Midwest Trail Ride in Hoosier National Forest is indeed “the Horseman’s Campground.” It offers scheduled rides, as well as open camping. This year, my 8-year-old daughter, Kaylee, my cousin, Misti, and I decided to spend our Labor Day week in Norman, Indiana, for the Labor Day weekend ride.
Midwest Trail Ride is located about 250 miles from our home in Chicago, Illinois, an easy five-hour drive. We arrived at our site about 3 p.m.
Our cedar cabin was located right next to our horse’s stalls, so we could look out the cabin’s window to check on the horses at night. There were two sets of bunk beds, space enough for a dog kennel (our cocker spaniel came along), and some chairs. The air conditioning was especially appreciated. Water and electricity were nearby.
The horses settled in to relax from their journey, while we checked in at the Outpost, a combination tack/convenience store. It sells girths, hay nets, hoof oil, supplements, and lead ropes, as well as sandwiches, drinks, and ice cream.
Once everything was put away, we saddled up and went for a short evening ride. First, my daughter warmed up her horse in the large round pen.
The first time I went to Midwest, I had trouble finding some of the trails. They’re well-marked, but being from Chicago, I thought all trails were at least eight feet wide. There are wide trails, but also many single-file trails.
Misti had been to Midwest before, so she took the lead with her buckskin gelding, Sonny. I was amazed at how steep some of the inclines were, but our horses didn’t have any problems. At one point, my daughter closed her eyes and gave her horse his head. Mack kept Kaylee safe the entire time. I couldn’t have asked for a better horse for a young rider’s first week-long ride.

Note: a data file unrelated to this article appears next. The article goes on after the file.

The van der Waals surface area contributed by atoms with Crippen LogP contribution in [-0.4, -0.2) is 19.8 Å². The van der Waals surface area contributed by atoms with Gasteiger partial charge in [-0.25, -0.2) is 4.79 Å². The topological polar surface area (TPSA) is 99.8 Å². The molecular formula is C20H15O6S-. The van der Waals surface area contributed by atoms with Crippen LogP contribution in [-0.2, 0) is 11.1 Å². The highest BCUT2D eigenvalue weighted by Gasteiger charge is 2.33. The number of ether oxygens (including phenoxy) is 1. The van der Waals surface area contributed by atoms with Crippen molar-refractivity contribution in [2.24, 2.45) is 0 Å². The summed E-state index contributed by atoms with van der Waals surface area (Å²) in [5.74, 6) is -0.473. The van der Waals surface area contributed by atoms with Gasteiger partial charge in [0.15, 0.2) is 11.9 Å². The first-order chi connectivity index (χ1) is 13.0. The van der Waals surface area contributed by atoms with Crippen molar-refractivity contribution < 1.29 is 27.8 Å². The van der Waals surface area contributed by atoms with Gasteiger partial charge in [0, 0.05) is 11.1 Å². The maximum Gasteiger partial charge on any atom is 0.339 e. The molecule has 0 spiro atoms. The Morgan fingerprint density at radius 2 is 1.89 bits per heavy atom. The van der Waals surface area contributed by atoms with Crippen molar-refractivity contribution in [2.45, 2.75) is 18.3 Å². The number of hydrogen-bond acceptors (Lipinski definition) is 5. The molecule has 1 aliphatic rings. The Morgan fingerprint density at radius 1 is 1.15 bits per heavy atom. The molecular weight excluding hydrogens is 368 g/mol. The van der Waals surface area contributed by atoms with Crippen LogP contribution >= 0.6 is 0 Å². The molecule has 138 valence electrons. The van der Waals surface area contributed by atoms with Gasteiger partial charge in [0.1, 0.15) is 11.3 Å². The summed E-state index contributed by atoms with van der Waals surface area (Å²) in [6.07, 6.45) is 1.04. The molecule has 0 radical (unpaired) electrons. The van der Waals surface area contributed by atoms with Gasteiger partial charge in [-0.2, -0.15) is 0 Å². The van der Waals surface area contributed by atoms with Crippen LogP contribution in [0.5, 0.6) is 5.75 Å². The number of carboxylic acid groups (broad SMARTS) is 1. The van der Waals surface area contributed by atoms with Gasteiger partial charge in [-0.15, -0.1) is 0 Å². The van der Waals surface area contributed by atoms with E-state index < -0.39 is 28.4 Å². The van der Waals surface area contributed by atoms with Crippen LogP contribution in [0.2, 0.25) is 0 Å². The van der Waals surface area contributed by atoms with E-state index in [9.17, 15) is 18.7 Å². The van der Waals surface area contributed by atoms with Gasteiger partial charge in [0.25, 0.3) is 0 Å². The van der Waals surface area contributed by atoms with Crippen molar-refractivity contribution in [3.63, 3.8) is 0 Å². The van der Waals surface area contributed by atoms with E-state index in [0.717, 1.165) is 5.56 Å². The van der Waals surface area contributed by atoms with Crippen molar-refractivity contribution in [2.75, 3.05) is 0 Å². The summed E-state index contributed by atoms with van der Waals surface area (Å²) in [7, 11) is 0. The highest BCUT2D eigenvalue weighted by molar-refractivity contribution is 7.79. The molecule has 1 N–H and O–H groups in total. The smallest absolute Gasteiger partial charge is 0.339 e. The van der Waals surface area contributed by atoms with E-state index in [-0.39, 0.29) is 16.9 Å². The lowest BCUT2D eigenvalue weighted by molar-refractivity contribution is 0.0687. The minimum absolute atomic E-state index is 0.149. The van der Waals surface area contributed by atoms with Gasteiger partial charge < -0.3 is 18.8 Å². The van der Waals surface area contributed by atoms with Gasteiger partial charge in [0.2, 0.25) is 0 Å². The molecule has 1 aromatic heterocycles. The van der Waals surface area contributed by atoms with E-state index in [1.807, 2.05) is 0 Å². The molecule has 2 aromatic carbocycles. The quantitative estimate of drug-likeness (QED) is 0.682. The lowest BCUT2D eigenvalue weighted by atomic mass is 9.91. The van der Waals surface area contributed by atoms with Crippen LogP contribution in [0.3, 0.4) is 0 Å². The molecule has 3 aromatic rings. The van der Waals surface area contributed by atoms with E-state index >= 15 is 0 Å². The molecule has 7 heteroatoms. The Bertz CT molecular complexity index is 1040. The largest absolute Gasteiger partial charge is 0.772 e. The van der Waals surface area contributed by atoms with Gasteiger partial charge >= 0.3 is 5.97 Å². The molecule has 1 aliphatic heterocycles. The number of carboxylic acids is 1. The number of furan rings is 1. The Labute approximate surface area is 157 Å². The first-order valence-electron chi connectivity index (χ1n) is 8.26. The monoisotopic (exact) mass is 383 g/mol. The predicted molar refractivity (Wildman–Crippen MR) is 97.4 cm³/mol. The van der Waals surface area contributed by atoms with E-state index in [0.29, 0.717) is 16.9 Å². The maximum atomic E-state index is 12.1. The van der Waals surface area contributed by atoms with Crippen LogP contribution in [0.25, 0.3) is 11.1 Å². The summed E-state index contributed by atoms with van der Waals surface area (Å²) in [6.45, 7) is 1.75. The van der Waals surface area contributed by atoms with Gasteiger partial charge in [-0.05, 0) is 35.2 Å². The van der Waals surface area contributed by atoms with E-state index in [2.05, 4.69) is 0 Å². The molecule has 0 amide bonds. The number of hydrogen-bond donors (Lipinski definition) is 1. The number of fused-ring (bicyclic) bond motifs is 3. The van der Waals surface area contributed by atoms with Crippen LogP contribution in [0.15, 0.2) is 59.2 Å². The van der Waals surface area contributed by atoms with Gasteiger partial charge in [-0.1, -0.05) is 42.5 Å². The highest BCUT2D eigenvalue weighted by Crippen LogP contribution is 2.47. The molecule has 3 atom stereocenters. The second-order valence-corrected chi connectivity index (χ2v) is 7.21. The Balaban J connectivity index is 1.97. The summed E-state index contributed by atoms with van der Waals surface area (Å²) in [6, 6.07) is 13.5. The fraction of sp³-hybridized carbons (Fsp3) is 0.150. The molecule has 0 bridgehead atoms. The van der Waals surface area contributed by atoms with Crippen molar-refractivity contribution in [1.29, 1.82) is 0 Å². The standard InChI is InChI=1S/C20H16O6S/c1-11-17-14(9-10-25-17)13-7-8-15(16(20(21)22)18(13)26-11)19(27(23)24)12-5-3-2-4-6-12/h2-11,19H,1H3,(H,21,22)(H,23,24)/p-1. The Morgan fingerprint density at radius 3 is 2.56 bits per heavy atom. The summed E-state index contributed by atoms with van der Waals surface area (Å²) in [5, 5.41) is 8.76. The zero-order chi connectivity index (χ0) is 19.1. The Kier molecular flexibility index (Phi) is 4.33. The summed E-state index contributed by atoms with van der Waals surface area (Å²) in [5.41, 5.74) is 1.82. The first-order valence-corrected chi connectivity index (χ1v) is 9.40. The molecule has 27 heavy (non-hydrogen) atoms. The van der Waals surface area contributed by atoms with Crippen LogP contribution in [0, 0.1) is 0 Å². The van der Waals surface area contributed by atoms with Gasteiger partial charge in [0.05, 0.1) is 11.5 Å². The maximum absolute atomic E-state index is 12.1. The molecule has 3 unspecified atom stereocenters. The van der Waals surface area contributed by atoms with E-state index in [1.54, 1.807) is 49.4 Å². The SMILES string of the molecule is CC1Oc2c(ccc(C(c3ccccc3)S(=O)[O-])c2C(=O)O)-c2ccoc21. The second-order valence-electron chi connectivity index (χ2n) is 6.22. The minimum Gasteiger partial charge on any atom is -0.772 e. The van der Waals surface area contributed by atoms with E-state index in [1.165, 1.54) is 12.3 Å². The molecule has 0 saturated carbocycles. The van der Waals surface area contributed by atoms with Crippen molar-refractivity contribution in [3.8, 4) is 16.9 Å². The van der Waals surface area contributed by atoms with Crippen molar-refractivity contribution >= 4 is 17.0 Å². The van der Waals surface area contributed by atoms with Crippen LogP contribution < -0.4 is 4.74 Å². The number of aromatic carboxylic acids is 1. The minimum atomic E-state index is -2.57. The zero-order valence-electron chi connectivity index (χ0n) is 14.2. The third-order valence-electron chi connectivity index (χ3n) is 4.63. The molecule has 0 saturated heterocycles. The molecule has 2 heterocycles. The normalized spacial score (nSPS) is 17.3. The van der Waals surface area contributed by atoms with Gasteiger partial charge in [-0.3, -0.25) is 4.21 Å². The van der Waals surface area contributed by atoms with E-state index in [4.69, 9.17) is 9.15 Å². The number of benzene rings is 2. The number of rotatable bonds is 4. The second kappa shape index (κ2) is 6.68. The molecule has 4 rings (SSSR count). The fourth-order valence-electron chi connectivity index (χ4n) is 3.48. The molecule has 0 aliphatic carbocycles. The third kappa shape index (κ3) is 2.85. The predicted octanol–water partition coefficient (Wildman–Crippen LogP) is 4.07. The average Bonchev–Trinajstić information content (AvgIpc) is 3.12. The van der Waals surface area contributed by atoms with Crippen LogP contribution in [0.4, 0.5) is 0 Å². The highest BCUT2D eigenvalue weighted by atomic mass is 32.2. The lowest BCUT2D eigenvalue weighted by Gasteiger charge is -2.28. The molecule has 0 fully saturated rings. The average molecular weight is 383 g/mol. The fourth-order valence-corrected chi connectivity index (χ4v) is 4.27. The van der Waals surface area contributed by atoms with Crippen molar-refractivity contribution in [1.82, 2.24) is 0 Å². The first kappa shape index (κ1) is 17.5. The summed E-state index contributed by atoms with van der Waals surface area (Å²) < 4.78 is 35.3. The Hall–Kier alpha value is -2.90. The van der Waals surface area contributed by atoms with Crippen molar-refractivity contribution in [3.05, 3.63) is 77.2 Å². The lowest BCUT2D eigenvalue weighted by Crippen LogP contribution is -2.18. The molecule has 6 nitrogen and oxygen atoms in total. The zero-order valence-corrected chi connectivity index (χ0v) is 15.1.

The area was in the midst of a drought, so water on the trail was scarce. We rode out early in the morning for a few hours, then came back to camp. We went out again in the evening.
We rode to a ghost town and to Hickory Grove Church. Along the way, we met many wonderful new friends. There are many other destinations, but those were our favorites.
To ride in Hoosier National Forest, you do need tags for your horse if you’re over 16. The cost is $5 per day, $35 per year. This money is used for hitching posts, pit toilets, and other amenities, as well as trail maintenance.
There are cabins with heat and air conditioning, bunkhouses (with electricity only), and campsites (with electrical hookups) that are large enough for living-quarters trailers.
Stalls and shavings are provided. There’s also a large building for dances, meals, etc. For the Labor Day ride, all meals were provided, from dinner on Friday to breakfast on Monday. Free coffee and lemonade were provided at all times.
We can’t wait to go back. I’d recommend Midwest Trail Rides to anyone.